d, and, in a general way, considering their status and superiority to all earthly pursuits, with quite as many brains as was good for them. Of these mighty men, Colonel Raymond Livingston Ventnor was the last, and little Olga, in her Swiss tucks and Leghorn sun-hat, the very last daughter of the house, born, if ever embryo belle and heiress was yet, with a golden spoon in her mouth.
"We must marry her to Frank Livingston in about ten years from now," said the family conclave, "and so keep everything in the family. Pity she is not a boy--too bad to sink the Ventnor for Livingston--but Frank can add the old name by and by, when he marries Olga."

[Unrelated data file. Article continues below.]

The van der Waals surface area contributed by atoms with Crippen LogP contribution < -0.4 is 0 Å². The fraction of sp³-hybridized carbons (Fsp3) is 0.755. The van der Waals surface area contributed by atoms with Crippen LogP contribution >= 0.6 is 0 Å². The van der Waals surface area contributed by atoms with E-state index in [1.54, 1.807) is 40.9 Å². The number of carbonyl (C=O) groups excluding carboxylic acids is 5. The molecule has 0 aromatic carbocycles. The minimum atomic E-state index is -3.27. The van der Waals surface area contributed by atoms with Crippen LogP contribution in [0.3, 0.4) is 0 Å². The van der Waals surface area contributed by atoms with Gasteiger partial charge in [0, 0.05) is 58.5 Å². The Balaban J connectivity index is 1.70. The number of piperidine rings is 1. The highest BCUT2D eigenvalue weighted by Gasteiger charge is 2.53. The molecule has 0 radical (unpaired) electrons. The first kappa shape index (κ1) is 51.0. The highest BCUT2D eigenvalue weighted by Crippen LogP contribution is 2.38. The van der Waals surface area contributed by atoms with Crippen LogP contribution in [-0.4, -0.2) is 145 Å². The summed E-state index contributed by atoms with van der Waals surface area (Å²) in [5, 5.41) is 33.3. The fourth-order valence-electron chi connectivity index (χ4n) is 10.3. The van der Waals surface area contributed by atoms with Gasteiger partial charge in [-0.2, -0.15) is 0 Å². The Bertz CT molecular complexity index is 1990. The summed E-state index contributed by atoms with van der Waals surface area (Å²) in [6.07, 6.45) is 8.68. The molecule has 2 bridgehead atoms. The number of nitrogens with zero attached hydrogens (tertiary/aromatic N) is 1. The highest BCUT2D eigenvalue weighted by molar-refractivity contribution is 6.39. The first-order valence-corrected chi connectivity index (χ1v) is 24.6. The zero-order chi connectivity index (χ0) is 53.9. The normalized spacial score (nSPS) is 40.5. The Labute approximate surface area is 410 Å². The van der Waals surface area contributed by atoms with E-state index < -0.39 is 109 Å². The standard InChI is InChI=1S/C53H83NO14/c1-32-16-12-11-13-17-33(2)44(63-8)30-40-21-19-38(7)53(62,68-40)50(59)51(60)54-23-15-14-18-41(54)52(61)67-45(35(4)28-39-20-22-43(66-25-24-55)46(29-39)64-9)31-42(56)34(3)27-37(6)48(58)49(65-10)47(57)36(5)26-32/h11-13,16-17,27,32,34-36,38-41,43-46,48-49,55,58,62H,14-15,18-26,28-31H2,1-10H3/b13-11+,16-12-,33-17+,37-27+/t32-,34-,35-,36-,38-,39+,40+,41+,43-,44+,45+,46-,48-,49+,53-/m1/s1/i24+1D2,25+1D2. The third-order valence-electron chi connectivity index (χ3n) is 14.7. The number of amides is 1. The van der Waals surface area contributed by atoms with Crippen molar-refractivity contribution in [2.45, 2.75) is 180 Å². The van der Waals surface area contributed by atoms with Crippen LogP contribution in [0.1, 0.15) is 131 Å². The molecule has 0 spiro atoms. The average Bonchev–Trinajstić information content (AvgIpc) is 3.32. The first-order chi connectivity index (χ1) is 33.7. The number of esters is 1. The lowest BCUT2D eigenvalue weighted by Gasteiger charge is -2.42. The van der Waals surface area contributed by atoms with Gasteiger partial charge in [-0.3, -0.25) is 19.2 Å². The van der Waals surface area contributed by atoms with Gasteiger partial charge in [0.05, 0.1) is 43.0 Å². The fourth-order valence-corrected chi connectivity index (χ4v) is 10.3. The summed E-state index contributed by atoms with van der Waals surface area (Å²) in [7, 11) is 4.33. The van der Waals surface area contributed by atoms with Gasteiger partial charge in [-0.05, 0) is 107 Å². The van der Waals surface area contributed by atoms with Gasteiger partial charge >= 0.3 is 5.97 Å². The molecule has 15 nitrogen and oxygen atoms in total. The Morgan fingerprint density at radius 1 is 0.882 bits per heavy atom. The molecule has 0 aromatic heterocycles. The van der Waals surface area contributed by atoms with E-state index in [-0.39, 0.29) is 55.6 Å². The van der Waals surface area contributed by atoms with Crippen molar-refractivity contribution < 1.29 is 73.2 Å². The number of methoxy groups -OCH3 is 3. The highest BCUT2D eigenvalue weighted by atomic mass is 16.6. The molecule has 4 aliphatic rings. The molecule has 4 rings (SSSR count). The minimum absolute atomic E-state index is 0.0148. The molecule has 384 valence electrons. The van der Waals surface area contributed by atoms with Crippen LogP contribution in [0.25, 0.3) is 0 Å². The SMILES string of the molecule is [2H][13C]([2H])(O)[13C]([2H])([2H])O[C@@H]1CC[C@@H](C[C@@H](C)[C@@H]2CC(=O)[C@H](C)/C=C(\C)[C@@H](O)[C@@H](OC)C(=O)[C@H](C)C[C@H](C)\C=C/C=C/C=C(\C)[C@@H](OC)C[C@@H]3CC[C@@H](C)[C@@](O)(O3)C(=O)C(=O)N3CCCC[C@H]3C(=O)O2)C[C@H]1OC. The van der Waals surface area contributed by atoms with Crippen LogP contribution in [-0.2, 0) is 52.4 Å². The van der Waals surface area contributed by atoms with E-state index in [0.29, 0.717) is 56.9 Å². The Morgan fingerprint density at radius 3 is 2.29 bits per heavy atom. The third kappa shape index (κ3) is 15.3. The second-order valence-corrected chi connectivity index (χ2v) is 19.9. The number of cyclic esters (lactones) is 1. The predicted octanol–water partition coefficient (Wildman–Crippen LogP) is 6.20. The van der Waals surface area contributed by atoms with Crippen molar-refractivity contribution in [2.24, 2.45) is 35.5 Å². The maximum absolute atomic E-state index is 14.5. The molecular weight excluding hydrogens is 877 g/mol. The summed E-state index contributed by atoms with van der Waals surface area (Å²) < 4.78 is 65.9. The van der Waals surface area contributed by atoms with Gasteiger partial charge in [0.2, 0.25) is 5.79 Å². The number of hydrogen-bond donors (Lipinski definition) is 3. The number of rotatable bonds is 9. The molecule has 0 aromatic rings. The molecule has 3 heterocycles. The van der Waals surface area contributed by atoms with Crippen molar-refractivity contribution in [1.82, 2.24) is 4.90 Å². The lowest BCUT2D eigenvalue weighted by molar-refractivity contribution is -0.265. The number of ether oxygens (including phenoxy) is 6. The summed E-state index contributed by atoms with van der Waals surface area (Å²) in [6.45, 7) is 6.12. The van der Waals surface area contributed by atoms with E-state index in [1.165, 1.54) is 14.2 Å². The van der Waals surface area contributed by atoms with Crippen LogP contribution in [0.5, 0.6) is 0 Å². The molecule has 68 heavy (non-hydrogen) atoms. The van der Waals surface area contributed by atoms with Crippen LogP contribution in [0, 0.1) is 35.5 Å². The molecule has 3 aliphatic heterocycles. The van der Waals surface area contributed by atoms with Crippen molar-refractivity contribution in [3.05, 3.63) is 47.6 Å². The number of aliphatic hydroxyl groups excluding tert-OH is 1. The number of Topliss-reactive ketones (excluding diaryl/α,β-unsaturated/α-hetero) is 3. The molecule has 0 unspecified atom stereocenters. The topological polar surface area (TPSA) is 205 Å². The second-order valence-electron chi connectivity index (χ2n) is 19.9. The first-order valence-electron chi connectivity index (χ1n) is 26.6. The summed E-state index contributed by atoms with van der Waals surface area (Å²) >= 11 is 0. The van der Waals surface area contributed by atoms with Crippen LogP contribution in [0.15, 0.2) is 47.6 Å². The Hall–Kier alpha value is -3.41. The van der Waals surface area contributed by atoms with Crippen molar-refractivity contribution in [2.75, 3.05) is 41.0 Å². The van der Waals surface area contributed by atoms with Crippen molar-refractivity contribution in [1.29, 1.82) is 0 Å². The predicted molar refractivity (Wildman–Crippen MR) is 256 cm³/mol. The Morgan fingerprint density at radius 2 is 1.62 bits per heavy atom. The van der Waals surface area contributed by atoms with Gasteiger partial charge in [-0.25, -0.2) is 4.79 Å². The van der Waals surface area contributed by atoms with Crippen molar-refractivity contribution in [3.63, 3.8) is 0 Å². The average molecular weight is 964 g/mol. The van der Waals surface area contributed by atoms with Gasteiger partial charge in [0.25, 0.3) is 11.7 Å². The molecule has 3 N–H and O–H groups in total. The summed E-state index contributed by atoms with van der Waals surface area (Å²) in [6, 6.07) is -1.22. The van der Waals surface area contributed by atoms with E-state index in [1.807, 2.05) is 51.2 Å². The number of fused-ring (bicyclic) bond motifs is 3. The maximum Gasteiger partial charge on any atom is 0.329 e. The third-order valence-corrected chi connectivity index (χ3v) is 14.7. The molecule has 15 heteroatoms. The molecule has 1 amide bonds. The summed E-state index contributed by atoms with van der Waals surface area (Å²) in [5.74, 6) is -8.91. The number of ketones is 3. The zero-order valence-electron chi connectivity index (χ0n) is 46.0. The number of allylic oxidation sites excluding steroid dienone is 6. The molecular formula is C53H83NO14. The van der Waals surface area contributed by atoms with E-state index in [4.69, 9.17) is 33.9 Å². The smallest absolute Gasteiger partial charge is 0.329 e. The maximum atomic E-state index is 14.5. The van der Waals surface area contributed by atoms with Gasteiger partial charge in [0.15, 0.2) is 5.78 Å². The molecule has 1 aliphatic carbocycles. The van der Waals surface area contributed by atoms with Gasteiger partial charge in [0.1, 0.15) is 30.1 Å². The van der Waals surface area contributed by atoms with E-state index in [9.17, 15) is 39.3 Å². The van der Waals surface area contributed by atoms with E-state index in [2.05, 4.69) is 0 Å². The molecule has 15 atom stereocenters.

Perhaps this imperial ukase was not read in form to the bride-elect, but it met the approval of papa and mamma, and certainly was announced to the future bridegroom, a slim, very pretty young fellow of eighteen or so, with a passion for base-ball, and another for pencil drawing. He was really a bright lad, and at this age quite a wonder to see in the way o